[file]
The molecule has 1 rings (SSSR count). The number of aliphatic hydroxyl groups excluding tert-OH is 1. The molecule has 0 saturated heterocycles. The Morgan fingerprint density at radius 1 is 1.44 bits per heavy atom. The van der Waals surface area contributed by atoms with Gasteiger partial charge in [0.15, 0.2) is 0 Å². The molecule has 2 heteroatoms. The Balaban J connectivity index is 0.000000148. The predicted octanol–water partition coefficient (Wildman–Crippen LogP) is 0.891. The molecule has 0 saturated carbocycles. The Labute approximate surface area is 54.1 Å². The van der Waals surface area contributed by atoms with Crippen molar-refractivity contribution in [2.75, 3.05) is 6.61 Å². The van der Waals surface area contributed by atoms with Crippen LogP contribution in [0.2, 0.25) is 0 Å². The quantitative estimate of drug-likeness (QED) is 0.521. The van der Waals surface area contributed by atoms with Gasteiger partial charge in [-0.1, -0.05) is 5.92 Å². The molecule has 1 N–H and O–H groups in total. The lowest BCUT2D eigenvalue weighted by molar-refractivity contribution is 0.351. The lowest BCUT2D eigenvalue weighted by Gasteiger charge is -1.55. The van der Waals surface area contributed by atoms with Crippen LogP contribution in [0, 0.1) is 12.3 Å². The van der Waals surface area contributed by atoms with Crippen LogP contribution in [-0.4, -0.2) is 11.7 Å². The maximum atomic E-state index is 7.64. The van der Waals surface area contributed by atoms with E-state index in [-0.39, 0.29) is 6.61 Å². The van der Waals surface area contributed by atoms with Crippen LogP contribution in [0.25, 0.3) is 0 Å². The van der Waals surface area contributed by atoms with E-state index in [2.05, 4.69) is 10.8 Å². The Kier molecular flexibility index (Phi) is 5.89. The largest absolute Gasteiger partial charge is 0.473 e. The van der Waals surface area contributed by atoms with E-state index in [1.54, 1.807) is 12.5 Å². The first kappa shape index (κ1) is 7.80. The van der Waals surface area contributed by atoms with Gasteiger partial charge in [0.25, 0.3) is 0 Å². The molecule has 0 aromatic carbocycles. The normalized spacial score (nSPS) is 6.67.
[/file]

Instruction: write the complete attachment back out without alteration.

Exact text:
The molecule has 1 rings (SSSR count). The number of aliphatic hydroxyl groups excluding tert-OH is 1. The molecule has 0 saturated heterocycles. The Morgan fingerprint density at radius 1 is 1.44 bits per heavy atom. The van der Waals surface area contributed by atoms with Gasteiger partial charge in [0.15, 0.2) is 0 Å². The molecule has 2 heteroatoms. The Balaban J connectivity index is 0.000000148. The predicted octanol–water partition coefficient (Wildman–Crippen LogP) is 0.891. The molecule has 0 saturated carbocycles. The Labute approximate surface area is 54.1 Å². The van der Waals surface area contributed by atoms with Crippen molar-refractivity contribution in [2.75, 3.05) is 6.61 Å². The van der Waals surface area contributed by atoms with Crippen LogP contribution in [0.2, 0.25) is 0 Å². The quantitative estimate of drug-likeness (QED) is 0.521. The van der Waals surface area contributed by atoms with Gasteiger partial charge in [-0.1, -0.05) is 5.92 Å². The molecule has 1 N–H and O–H groups in total. The lowest BCUT2D eigenvalue weighted by molar-refractivity contribution is 0.351. The lowest BCUT2D eigenvalue weighted by Gasteiger charge is -1.55. The van der Waals surface area contributed by atoms with Crippen LogP contribution in [0, 0.1) is 12.3 Å². The van der Waals surface area contributed by atoms with Crippen LogP contribution in [-0.4, -0.2) is 11.7 Å². The maximum atomic E-state index is 7.64. The van der Waals surface area contributed by atoms with E-state index in [-0.39, 0.29) is 6.61 Å². The van der Waals surface area contributed by atoms with Crippen LogP contribution in [0.25, 0.3) is 0 Å². The van der Waals surface area contributed by atoms with E-state index in [2.05, 4.69) is 10.8 Å². The Kier molecular flexibility index (Phi) is 5.89. The largest absolute Gasteiger partial charge is 0.473 e. The van der Waals surface area contributed by atoms with E-state index in [1.54, 1.807) is 12.5 Å². The first kappa shape index (κ1) is 7.80. The van der Waals surface area contributed by atoms with Gasteiger partial charge in [0.25, 0.3) is 0 Å². The molecule has 0 aromatic carbocycles. The normalized spacial score (nSPS) is 6.67.